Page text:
Generated Cash In First Half, Thanks In Part To Slashed Spending.
Peugeot-Citroen looks to be in slightly better financial shape than feared, but still faces a tough route back to break-even, according to investment bankers.
In the first half of 2013, Peugeot-Citroen’s automotive losses shrank to €510 million, better by €147 million compared with the same period of 2012. The automotive division had been expected to lose about €740 million in the first half, and about the same again in the second half of 2013. Peugeot-Citroen has pledged the automotive division will break even by the end of 2014.
Financially troubled Peugeot-Citroen burned through €3 billion in cash in 2012, pledged to halve that in 2013 and become cash neutral by the end of 2014. But in the first half of 2013 it generated about €203 million in cash, thanks largely to slashing capital spending by close to €740 billion, higher earnings and asset sales.
Commerzbank reckoned Peugeot-Citroen could be profitable again by 2015, but warned that its future was still in doubt.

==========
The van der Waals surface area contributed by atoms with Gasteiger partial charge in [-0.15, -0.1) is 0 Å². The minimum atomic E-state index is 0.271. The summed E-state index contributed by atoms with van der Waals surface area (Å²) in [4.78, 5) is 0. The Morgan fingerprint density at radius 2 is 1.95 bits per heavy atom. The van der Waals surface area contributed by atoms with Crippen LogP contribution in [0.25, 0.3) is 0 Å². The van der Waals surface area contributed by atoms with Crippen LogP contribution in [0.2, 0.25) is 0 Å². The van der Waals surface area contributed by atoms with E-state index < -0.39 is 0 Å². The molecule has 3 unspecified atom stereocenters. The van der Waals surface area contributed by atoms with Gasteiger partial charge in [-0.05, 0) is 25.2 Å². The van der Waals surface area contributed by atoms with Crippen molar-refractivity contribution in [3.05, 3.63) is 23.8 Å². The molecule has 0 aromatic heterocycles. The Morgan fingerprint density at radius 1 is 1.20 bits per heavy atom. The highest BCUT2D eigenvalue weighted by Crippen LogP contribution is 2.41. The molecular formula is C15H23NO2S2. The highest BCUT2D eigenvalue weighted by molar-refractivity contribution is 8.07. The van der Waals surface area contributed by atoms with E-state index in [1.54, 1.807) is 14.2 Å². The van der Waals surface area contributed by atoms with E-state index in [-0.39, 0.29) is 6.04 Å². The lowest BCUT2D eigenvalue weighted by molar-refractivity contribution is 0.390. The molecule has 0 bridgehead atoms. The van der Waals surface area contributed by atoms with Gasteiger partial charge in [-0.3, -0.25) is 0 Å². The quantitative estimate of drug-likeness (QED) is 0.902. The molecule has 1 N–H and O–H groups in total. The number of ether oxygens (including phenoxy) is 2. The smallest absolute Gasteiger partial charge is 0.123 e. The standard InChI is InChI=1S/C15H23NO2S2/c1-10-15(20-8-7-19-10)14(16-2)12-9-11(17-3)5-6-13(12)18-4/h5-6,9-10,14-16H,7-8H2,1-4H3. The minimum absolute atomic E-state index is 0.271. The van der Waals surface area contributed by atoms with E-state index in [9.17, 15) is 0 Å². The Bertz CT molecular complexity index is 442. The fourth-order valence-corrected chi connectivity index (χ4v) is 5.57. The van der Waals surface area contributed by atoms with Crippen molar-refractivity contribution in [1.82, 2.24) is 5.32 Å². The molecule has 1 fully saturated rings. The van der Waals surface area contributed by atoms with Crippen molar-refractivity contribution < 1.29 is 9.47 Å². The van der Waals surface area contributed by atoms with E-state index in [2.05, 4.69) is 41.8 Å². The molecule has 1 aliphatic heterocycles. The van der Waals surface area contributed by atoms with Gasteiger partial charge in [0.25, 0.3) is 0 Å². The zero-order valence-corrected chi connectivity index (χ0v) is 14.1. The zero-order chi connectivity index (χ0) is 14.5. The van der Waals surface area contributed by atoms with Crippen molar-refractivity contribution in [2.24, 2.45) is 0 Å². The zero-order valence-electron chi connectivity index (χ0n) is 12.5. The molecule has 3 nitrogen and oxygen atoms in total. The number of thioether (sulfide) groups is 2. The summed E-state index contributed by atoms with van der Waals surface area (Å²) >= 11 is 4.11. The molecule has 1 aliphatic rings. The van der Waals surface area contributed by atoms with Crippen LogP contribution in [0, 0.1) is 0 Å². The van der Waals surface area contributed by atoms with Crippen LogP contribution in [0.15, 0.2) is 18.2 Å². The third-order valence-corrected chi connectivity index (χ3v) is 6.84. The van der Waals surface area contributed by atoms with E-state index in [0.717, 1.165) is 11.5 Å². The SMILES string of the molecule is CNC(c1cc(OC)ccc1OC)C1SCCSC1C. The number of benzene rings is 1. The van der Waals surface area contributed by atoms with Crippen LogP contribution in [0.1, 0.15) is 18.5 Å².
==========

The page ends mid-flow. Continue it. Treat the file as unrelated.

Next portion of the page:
“Keep in mind that Peugeot-Citroen is still loss-making, burns cash and although the restructuring plan is on track, margin for error remains thin,” said Commerzbank analyst Sascha Gommel.
Morgan Stanley also pointed to some problems which threaten the future of Peugeot-Citroen, which has been weakened by its failure to expand away from its home market. Cutting development spending now might rebound later.
“Peugeot-Citroen continues to execute well on what is under its own control, but continues to suffer from a footprint skewed to France, lack of international exposure and limited strategic options long-term. We also believe cutbacks to (investment spending) could prove detrimental to future product at a time when peers are stepping up their efforts, which could lead to further market share erosion,” said Morgan Stanley analyst Laura Lembke.
Peugeot-Citroen’s Western Europe market share fell to 11.3 per cent in the first half of 2013, from 13.8 per cent in the same period of 2012.
In the first half, Peugeot-Citroen sales were helped by the success of the Peugeot 2008 small SUV, 208 hatchback and Citroen DS brand. Launches later this year include the Peugeot 308 small family car, which competes with the VW Golf, and the Citroen C4 Picasso.
The Financial Times’ Lex column said Peugeot-Citroen’s latest numbers showed it was on track for stabilisation.
“But this does not resolve the issue of whether further recapitalisation may be needed medium-term, nor whether enough capacity has been removed,” Lex said.